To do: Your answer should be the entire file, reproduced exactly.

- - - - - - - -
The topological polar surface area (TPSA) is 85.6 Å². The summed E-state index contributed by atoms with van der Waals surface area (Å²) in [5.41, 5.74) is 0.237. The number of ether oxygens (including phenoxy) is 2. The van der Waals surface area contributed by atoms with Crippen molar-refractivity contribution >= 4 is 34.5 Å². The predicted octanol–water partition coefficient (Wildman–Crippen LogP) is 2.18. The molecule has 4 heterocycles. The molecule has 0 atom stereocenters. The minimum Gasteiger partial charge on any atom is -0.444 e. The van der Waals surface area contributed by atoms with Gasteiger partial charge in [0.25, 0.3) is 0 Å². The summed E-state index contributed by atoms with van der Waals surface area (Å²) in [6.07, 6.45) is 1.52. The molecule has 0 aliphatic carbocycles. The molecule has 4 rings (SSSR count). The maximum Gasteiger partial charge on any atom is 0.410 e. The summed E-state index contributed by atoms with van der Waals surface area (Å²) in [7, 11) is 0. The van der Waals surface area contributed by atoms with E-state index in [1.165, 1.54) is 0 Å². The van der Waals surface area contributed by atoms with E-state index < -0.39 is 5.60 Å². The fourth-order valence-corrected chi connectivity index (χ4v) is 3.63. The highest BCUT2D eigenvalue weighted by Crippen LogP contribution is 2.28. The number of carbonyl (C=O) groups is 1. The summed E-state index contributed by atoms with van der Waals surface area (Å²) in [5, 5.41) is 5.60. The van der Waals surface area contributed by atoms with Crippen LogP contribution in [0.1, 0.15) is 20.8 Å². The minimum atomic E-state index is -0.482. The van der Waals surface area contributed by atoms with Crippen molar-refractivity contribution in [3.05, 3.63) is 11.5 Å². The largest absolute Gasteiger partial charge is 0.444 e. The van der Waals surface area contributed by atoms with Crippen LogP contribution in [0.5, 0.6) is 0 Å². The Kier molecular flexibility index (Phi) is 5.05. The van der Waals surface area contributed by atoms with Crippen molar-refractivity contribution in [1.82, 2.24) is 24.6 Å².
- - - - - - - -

The topological polar surface area (TPSA) is 85.6 Å². The summed E-state index contributed by atoms with van der Waals surface area (Å²) in [5.41, 5.74) is 0.237. The number of ether oxygens (including phenoxy) is 2. The van der Waals surface area contributed by atoms with Crippen molar-refractivity contribution >= 4 is 34.5 Å². The predicted octanol–water partition coefficient (Wildman–Crippen LogP) is 2.18. The molecule has 4 heterocycles. The molecule has 0 atom stereocenters. The minimum Gasteiger partial charge on any atom is -0.444 e. The van der Waals surface area contributed by atoms with Gasteiger partial charge in [0.25, 0.3) is 0 Å². The summed E-state index contributed by atoms with van der Waals surface area (Å²) in [6.07, 6.45) is 1.52. The molecule has 0 aliphatic carbocycles. The molecule has 4 rings (SSSR count). The maximum Gasteiger partial charge on any atom is 0.410 e. The summed E-state index contributed by atoms with van der Waals surface area (Å²) in [7, 11) is 0. The van der Waals surface area contributed by atoms with E-state index in [1.165, 1.54) is 0 Å². The van der Waals surface area contributed by atoms with E-state index < -0.39 is 5.60 Å². The fourth-order valence-corrected chi connectivity index (χ4v) is 3.63. The highest BCUT2D eigenvalue weighted by Crippen LogP contribution is 2.28. The number of carbonyl (C=O) groups is 1. The summed E-state index contributed by atoms with van der Waals surface area (Å²) in [5, 5.41) is 5.60. The van der Waals surface area contributed by atoms with Crippen LogP contribution in [0.1, 0.15) is 20.8 Å². The minimum atomic E-state index is -0.482. The van der Waals surface area contributed by atoms with Crippen molar-refractivity contribution in [3.05, 3.63) is 11.5 Å². The largest absolute Gasteiger partial charge is 0.444 e. The van der Waals surface area contributed by atoms with Crippen LogP contribution in [0.5, 0.6) is 0 Å². The Kier molecular flexibility index (Phi) is 5.05. The van der Waals surface area contributed by atoms with Crippen molar-refractivity contribution in [1.82, 2.24) is 24.6 Å².